the City Council in a first
front row attack
she wore chains as if
they came from Paris

I am four women. one you see
married and saying yes
on the telephone
opening doors and galas
cutting ribbons and
tying them in bows
polishing vertebrae
to decorate the table

the others are making war:
trapped in me their bones
do battle quietly, quietly
they meet like swords in clay

stay at the gate
stay at the dinner party
chat with the nice door lady
here is haunted holy ground
stay at the dinner party

Rachel McAlpine 1977

Here, Sheila has borrowed my own female predecessors. In turn the verses list a few highly selective features of my mother, grandmother and great-grandmother. Sheila feels these formidable women are grinding away inside her while she is meekly doing her feeble duty as the wife of a member of parliament. Poor Sheila.

Sheila and the Honourable Member 3.


This 1977 poem tells the sad story of how a politician began his career burning with high ideals and how and why they gradually eroded. It’s his wife Sheila who is talking.

The story of Jack and the Beanstalk

when the Honourable Member started
he saw visions he saw me
he saw cake on the tables
he saw chickens in pots he imagined
one potato two potato
three potato four

he has been climbing so long
the people shrink like snails
they don’t understand he is nervous
when the clouds pour by

the Honourable Member has fattened
his friends stamp on his fingers
he tells a lie by accident
he wants a law against axes

I am his out-of-focus snail
I am my house and his hose
he will steal the chicken
that cannot be shared
this little pig had roast beef
this little pig had none

Rachel McAlpine 1977


Sheila and the Honourable Member 1.


Now’s a good time to republish this sequence of poems about a Member of Parliament, his wife Sheila, and the other woman, the lady with purple carpets. I wrote them 40 years ago, swept up in the second wave of feminism. Today the power imbalance between the genders in the stressful environment of parliament has changed … not much.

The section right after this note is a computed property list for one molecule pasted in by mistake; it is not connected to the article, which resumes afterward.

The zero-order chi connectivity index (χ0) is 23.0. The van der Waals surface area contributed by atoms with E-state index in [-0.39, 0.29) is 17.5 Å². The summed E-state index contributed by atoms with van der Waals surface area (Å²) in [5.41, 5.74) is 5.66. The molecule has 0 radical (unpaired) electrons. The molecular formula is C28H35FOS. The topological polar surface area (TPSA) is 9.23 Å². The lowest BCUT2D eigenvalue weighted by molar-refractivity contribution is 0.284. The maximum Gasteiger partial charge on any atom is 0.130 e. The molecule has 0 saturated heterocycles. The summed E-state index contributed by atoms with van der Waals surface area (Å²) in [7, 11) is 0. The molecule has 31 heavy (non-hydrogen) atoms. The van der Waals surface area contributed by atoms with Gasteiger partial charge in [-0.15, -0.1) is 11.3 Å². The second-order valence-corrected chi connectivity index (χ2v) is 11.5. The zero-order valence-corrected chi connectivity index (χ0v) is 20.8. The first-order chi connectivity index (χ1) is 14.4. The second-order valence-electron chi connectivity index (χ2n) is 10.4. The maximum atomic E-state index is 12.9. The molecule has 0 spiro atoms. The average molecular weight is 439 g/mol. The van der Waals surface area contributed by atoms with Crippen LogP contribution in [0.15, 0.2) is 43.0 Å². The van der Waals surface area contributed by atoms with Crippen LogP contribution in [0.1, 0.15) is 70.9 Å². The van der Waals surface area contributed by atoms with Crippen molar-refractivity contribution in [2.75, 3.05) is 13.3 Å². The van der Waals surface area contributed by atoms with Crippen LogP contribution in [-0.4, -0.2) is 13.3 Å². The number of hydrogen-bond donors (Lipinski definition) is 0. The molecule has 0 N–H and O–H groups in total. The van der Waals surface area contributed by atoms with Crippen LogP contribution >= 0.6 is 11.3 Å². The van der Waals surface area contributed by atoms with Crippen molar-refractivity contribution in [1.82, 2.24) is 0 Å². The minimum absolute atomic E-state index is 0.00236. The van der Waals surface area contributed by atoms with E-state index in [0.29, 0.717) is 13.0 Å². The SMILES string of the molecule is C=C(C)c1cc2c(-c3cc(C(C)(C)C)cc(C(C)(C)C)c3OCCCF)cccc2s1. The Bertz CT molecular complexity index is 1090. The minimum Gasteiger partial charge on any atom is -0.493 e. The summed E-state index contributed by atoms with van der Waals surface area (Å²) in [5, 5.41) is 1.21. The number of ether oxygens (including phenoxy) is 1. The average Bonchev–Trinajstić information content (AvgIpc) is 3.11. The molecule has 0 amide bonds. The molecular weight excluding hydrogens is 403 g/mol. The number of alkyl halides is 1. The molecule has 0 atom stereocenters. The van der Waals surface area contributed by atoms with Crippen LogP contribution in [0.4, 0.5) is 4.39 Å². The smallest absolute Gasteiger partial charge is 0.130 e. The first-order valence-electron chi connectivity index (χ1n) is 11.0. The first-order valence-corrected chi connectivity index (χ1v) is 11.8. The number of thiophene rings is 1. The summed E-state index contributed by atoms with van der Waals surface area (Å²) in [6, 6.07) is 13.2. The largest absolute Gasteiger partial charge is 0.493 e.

This is me, Sheila, talking

this is me (Sheila) talking
I have seen fingers
crack in the ring
like girdle scones

this is me (Sheila) here
this is me this is me
I have seen women settle like
junket, I have seen water curdle

listen this is me
this is Sheila this is me
I am a person
who knows things

I have a small brown voice
here it is in my handbag
south southwest southeast
little voice is restless

these are my hands the skin
is lifting drifting freckling
covers the blood lumping
inside the bones are grinding
these are my hands crackling

I am not ready to die

listen to me it is always
nearly too late
this is me (Sheila) talking
this is me

Rachel McAlpine 1977

If you appreciate these rip-roaring, pretty vulgar poems, please share.

Photo of an older woman's hands
Our hands talk. Let our voices also speak.

Sheila and the Honourable Member 2.


Old poems, never more relevant than today #MeToo

Who’s Who?

does the honourable Member remember a night
when he wanted to lie outside?
he was drunk of course but still

sometimes I enter a hole in my
belly head first

does he remember the time before I slipped
out of the second person the time
when any time was question time in the house?

we are married but we live de facto
I am a habit and a fact I know
I am dull but I seem to be stuck

I am glad he has found the lady with purple carpets
the metropolitan lady who knows who is who
and who is nobody at all she

is never mentioned but I know
for every public man there is a lady
with purple carpets or a parade

I am sad for her lonely weekends
I would like to say I am not greedy
I have learned to share

he has filed her Tuesday to Thursday
I am Happy Weekend Wife
Backbone of the Nation

voice in the belly has no bones
did I say that already?
I know I am dull

Rachel McAlpine (1978)

This is the second poem from an old sequence, Sheila and the Honourable Member. They are totally relevant in the era of #MeToo. I wish that wasn’t true.

The first poem is THIS IS ME, SHEILA, TALKING


first on this much-married morning
I saw a star in a cradle of cloud—
it didn’t last.

either the star jumped
out of the cradle
or the cradle ejected the star

rachel mcalpine cc by 2.0

Early morning, Wellington winter

Like my poems? See WriteIntoLife on Fridays for others. And thanks for visiting!